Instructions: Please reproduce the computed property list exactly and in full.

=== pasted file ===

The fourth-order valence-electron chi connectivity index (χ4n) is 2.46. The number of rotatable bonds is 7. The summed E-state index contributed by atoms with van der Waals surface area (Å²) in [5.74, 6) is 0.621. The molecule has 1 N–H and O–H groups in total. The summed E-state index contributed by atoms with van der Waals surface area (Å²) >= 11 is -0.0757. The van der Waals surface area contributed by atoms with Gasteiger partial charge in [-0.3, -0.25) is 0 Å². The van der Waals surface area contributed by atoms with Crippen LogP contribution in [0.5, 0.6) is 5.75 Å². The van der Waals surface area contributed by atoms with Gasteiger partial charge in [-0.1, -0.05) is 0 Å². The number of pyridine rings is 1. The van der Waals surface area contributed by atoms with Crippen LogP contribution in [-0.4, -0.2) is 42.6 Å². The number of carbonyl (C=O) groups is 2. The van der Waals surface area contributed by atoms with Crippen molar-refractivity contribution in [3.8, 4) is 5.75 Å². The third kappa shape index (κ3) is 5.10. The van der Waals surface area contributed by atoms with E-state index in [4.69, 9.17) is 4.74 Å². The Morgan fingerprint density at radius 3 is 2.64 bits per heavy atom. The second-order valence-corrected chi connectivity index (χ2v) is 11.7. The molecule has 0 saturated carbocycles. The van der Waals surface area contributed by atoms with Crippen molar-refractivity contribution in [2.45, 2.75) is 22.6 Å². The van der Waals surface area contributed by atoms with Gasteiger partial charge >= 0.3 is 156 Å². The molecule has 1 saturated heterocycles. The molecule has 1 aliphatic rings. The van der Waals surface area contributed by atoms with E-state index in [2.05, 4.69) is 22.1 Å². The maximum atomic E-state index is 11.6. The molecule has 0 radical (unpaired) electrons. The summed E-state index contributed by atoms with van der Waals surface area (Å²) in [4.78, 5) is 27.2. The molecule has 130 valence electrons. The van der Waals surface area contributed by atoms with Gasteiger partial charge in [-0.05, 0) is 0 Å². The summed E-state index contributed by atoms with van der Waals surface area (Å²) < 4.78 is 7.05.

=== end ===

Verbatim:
The fourth-order valence-electron chi connectivity index (χ4n) is 2.46. The number of rotatable bonds is 7. The summed E-state index contributed by atoms with van der Waals surface area (Å²) in [5.74, 6) is 0.621. The molecule has 1 N–H and O–H groups in total. The summed E-state index contributed by atoms with van der Waals surface area (Å²) >= 11 is -0.0757. The van der Waals surface area contributed by atoms with Gasteiger partial charge in [-0.3, -0.25) is 0 Å². The van der Waals surface area contributed by atoms with Crippen LogP contribution in [0.5, 0.6) is 5.75 Å². The van der Waals surface area contributed by atoms with Gasteiger partial charge in [-0.1, -0.05) is 0 Å². The number of pyridine rings is 1. The van der Waals surface area contributed by atoms with Crippen LogP contribution in [-0.4, -0.2) is 42.6 Å². The number of carbonyl (C=O) groups is 2. The van der Waals surface area contributed by atoms with Crippen molar-refractivity contribution in [3.8, 4) is 5.75 Å². The third kappa shape index (κ3) is 5.10. The van der Waals surface area contributed by atoms with E-state index in [4.69, 9.17) is 4.74 Å². The Morgan fingerprint density at radius 3 is 2.64 bits per heavy atom. The second-order valence-corrected chi connectivity index (χ2v) is 11.7. The molecule has 0 saturated carbocycles. The van der Waals surface area contributed by atoms with Crippen molar-refractivity contribution in [2.45, 2.75) is 22.6 Å². The van der Waals surface area contributed by atoms with Gasteiger partial charge >= 0.3 is 156 Å². The molecule has 1 saturated heterocycles. The molecule has 1 aliphatic rings. The van der Waals surface area contributed by atoms with E-state index in [2.05, 4.69) is 22.1 Å². The maximum atomic E-state index is 11.6. The molecule has 0 radical (unpaired) electrons. The summed E-state index contributed by atoms with van der Waals surface area (Å²) in [4.78, 5) is 27.2. The molecule has 130 valence electrons. The van der Waals surface area contributed by atoms with Gasteiger partial charge in [-0.05, 0) is 0 Å². The summed E-state index contributed by atoms with van der Waals surface area (Å²) < 4.78 is 7.05.